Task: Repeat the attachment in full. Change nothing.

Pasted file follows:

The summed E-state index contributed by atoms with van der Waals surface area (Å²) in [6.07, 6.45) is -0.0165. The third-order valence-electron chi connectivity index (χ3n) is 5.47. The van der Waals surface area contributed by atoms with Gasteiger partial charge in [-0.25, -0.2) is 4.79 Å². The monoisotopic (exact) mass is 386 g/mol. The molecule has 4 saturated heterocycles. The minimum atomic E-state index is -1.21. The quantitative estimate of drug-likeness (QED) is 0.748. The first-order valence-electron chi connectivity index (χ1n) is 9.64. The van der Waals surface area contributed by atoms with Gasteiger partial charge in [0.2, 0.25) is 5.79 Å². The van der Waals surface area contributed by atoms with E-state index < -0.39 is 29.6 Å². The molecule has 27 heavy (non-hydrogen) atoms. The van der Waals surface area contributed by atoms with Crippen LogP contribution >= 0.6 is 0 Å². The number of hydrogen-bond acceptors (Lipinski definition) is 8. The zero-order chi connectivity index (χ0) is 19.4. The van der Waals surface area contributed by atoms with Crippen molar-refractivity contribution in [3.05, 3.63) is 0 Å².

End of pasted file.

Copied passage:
The summed E-state index contributed by atoms with van der Waals surface area (Å²) in [6.07, 6.45) is -0.0165. The third-order valence-electron chi connectivity index (χ3n) is 5.47. The van der Waals surface area contributed by atoms with Gasteiger partial charge in [-0.25, -0.2) is 4.79 Å². The monoisotopic (exact) mass is 386 g/mol. The molecule has 4 saturated heterocycles. The minimum atomic E-state index is -1.21. The quantitative estimate of drug-likeness (QED) is 0.748. The first-order valence-electron chi connectivity index (χ1n) is 9.64. The van der Waals surface area contributed by atoms with Gasteiger partial charge in [0.2, 0.25) is 5.79 Å². The van der Waals surface area contributed by atoms with E-state index < -0.39 is 29.6 Å². The molecule has 27 heavy (non-hydrogen) atoms. The van der Waals surface area contributed by atoms with Crippen LogP contribution >= 0.6 is 0 Å². The number of hydrogen-bond acceptors (Lipinski definition) is 8. The zero-order chi connectivity index (χ0) is 19.4. The van der Waals surface area contributed by atoms with Crippen molar-refractivity contribution in [3.05, 3.63) is 0 Å².